Big problem at Schaerbeek Helmet

In the spring of 2018, someone living near the Sainte-Famille “Holy-Family” Church in Helmet reported the presence of a Peregrine Falcon couple on the building. Several observations on site indeed confirm the presence of an adult couple, from which the female is ringed. But no chicks.

Therefore, we contact the Church Factory this spring to organise the visit of the bell tower. We are welcomed with kindness and enthusiasm. At the top of the tower, on a floor open to all winds, a female Peregrine incubates a clutch of three eggs. It's always beautiful to see! The nest, invisible from the outside of the building, is a bowl scraped into the substrate: dried droppings of pigeons. The oldest must be of pigeons that have known Napoleon !

Several observations from the forecourt have allowed, for weeks, to observe the Peregrine pair. Last week, little falcons’ screams were heard from nearly 200m away.

So we made an appointment yesterday to check the nest and ring the falcon chicks. Each ringing operation is well prepared but remains quite delicate. But what has been observed here is unprecedented in those 24 years of follow-up!

Arrived on the floor of the nest, there are indeed juvenile falcons. There are two of them. Beautiful! But right in front of them, there is the corpse of a Peregrine Falcon. An adult male. The throat is eaten and part of the back!

He must have died 4-5 days ago. To their left, on the threshold of one of the windows, lies the corpse of an adult female Peregrine. She is still intact, obviously dead since 2-3 days. She is ringed: a falcon born in Sint-Niklaas (West Flanders) in April 2015. Between the two, there are the remains of a third juvenile falcon.  Very little remains: paws and some typical feathers. What a massacre! One of the two falcons is captured. It's a female. She is in good condition, her weight is 884 g. The other fledges, awkwardly. He land at the top of a tree, in a city block.

There is no doubt; it is their parents who are dead! The dead ringed female corresponds to the one observed in May 2018. Someone of the neighbours confirms not to have seen adult Peregrine movements in and out of the bell tower for several days. During our presence, almost over one hour, no feeding Peregrine was observed. No alarms. Everything strangely calm. The two juvenile falcons survived by eating their brother or sister and then their father.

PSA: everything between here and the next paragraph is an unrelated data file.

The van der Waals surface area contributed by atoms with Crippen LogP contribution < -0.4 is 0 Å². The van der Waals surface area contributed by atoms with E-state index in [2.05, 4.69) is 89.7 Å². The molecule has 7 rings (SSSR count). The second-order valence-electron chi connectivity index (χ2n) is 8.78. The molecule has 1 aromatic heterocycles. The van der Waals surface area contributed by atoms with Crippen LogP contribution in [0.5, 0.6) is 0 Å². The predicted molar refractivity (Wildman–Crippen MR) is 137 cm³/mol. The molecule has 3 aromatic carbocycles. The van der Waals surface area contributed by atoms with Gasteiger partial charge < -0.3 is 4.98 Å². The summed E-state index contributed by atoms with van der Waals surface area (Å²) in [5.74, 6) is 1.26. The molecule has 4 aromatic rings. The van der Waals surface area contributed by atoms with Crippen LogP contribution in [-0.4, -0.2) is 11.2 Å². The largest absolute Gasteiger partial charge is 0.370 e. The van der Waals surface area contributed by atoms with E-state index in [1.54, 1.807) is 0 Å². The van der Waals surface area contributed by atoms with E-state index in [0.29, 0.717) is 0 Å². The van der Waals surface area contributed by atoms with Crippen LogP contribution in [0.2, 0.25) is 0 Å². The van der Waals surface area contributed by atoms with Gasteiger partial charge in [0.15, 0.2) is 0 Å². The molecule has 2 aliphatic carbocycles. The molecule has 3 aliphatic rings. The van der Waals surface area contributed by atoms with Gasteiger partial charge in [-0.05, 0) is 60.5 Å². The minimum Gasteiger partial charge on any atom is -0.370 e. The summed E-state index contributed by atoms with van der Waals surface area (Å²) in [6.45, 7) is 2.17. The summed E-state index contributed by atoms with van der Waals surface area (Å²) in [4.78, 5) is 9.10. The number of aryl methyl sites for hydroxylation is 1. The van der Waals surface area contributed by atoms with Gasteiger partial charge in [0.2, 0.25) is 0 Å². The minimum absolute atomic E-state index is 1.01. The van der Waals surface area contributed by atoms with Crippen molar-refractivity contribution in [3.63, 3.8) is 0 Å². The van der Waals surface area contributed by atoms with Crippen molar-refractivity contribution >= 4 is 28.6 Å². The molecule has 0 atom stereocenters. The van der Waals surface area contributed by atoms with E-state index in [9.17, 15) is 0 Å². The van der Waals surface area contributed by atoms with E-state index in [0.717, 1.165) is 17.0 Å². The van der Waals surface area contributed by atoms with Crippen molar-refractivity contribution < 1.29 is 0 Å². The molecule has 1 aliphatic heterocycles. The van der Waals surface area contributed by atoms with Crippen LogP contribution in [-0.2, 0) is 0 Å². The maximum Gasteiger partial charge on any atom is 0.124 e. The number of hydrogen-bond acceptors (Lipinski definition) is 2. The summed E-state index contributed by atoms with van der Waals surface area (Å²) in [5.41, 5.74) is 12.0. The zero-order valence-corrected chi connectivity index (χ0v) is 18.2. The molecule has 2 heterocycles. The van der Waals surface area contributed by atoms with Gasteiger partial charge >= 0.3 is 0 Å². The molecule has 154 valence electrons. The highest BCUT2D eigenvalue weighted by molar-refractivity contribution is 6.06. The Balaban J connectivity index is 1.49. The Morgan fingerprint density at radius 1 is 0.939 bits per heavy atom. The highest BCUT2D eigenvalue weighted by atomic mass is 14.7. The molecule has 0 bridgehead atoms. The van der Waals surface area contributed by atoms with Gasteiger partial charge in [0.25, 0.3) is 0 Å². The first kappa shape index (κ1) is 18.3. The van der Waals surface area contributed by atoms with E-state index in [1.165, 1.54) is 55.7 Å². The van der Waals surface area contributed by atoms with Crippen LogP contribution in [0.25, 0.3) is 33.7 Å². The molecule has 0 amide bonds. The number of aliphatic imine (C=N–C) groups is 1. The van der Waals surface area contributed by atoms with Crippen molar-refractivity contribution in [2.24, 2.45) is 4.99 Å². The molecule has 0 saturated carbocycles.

What happened ? It is certainly too early to say. X-rays of the cadavers do not show any lead that would indicate that they have been fired. The theory of poisoning is therefore a priori most likely. The corpses are refrigerated, they will be autopsied and ecotoxicological analyses will be carried out.


But, we need to help the juvenile falcons first! Still a few days and they will fledge. A  juvenile falcon that  is not "surrounded" by his parents during this extremely delicate period and during the weeks following fledging, has no chance to pull through. The parents stimulate them (juveniles) to fly, feed them when they are still learning to hunt, protect them from crows that will not hesitate to attack them. The solution is simple. You put them under adoption! Peregrines do not know how to count. Another falcon chick is thus not disturbing. Although age consistency is important. The adopted falcon must be the same age as the falcon chicks of the foster family. And that is the case in the Peregrine family of Woluwe-Saint-Pierre! Administrative green light. The juvenile falcon  is mounted on the balcony of the tower of the City Hall. To be continued !


Photo 1 : the corpse of the adult male Peregrine of Helmet, the throat is eaten and part of it’s back. (Photo DV)

Photo 2: the corpse of the adult female Peregrine of Helmet, still intact. (Photo DV)

Photo 3: the juvenile female orphan Peregrine of Helmet is about to fledge. (Photo DV)

Photo 4:  the juvenile female orphan Peregrine of Helmet captured by the ringing team…

Photo 5: …and released on the balcony on the top of the tower of the City Hall of Woluwe-Saint-Pierre, close to the nest.